Article: Generational Conflicts: Quit whining & get on with them!


Generational Conflicts: Quit whining & get on with them!

Debunk them, believe in them – the generational clash is real
Generational Conflicts: Quit whining & get on with them!

Not that they were disloyal or ungrateful; they just had a different way of looking at the same things


Who is a baby boomer! Who is a Millenial – can we not get our own monikers! We have always had a baby boom in India, how else did we get to and galloping away to the top spot in population! Likewise, the Millenials are supposedly ‘Digital Natives’ and yet we have 70 percent of Millenials in India whose sole access to the net is at work! And we know most corporate networks are heavily protected and regulated!

Debunk them, believe in them – the generational clash is real. I experienced it recently at work and every day at home with my 8-year-old!

The generational clash came to a head, when we announced our annual merit salary increase. I had great conversations with my directs about their increases or the fact they will not get promoted this time around. We understood that this was not the time to bicker, shook hands and committed to delivering our next half goals and went on with my life.

Grateful for the understanding and maturity, I heaved a sigh of relief little realizing what was in store. The peace and understanding shattered with the trill of the phone to announce that one of our star performers may not be too happy with the increase, made that very clear and indicated that they move on. I blew - how can they! Don’t they get it, ungrateful… a few new cuss words and a high BP.

Little realizing that they were not the only one, another twenty something, who we had hired straight from B-Schools and groomed in our leadership program, rather politely made it clear that despite their increase and promotion, they were to put mildly – unhappy.

That was it! I had had enough of these young chaps – or had I? I was remembered of my vulnerability when I got home to be pestered by my son to download a game! I snarled back reminding him that I had downloaded one over the weekend! The cool response was, ‘But Appa, that was the weekend, I am bored with that game, please please.” I was too tired to even give him the regular gyan of how my childhood was different and how he was ungrateful. I knew I was defeated… they were different; I better learn to live with them.

What started was a journey of discovery, by no means complete, but a great beginning.

Lesson 1: Stop judging

My first reaction to all of the above was - how could you? Despite everything, I got to remind myself that my investment, my plan and the good things I did were not their burden. Not that they were disloyal or ungrateful; they just had a different way of looking at the same.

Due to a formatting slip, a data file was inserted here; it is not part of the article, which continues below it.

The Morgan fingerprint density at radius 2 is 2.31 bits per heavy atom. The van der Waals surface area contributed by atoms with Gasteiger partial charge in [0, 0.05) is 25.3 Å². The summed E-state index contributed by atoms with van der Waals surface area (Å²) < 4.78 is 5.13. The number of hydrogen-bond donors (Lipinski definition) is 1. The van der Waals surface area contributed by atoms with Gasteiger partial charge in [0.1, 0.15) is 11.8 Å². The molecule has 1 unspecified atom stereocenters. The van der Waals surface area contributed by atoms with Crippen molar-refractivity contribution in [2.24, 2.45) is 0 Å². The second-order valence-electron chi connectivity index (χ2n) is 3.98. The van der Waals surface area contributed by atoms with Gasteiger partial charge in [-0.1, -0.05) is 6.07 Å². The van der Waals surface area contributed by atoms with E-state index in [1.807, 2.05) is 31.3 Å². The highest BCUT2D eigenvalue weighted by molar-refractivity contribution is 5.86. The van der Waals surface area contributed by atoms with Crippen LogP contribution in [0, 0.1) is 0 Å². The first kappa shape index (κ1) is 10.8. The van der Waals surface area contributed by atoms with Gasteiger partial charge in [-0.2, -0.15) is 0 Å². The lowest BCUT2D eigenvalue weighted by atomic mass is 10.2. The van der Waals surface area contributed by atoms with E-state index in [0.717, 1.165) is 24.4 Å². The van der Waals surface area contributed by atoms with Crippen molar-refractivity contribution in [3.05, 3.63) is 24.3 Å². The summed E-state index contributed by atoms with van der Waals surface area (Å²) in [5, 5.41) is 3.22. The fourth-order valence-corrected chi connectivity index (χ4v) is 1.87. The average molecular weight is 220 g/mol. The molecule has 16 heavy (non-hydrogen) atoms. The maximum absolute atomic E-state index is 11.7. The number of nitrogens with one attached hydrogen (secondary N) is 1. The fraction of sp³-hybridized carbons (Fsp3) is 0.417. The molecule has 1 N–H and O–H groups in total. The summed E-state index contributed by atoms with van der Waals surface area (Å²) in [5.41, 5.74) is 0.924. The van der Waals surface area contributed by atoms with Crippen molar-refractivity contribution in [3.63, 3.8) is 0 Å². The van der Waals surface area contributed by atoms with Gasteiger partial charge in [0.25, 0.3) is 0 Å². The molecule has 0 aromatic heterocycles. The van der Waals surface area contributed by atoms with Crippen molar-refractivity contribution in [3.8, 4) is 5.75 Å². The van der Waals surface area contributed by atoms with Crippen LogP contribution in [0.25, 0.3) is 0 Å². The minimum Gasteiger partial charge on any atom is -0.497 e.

Lesson 2: Stop comparing

Big mistake, oh! We weren’t like this! I would have been grateful if I got an increase. You know they are not you and they did not grow up wondering if they would get a job. They had a job waiting by the time they were in the 4th semester! Also they have more options than we did.

Lesson 3: Think what and not why?

Let me explain. When I stopped yelling why you are doing this to what makes you react this way, the conversation was different. For example, with the youngster who was promoted, received an increase and yet was unhappy, the issue was not with the company – the issue was with their peer group. In the age of FB updates and LinkedIn designation updates, people were constantly grading their progress not in absolute terms, but relative to what their class fellows are. Once you get it and have a conversation, how you can help them stay contemporary, the results can be gratifying.

Lesson 4: Don’t get emotional

When sanity prevailed, I realized I was the one who was getting worked up, not them. They were quite cool and expressing what they thought. Thinking back, I was also upset, but just did not speak up, accepted it and moved on. They are just telling me – am I not better off than having them quietly pack their bags and move on?

Lesson 5: Rules of the game have changed

Yes, and dramatically. Life is on the fast track; don’t try and impose 1980s & 1990s career progression guidelines in the 21st century. While you don’t want to burn the youngsters out, allow their aspirations an airing. It need not always be a promotion; it could be that additional project or the client role! An elevation is not always the answer.

At home, despite disapproving stares from other parents we are ok if our 8year-old spends time on the iPad or on his Nintendo! That’s his time out… and by the way, I have seen the way children bond over their gadgets. Why should only adults bond over scotch… that is far more debilitating than the Nintendo.

It is tough, for many of us; it still not is easy with all the gyan spouted here. But the day is not too far when my boss is a twenty something and I will no longer be the young one in the room! Maybe they will be better adept at managing us or will lament and write an article on how to manage that grey hair or no hair.

I have some ideas… while I compile them for my future boss and young peers, why don’t you send in your comments!

Elango R, is the Chief Human Resources Officer at MphasiS and author of the book “You Don’t Need a Godfather”. You can read his blog on and follow him on Twitter @agastyasays 

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Topics: Diversity, Life @ Work

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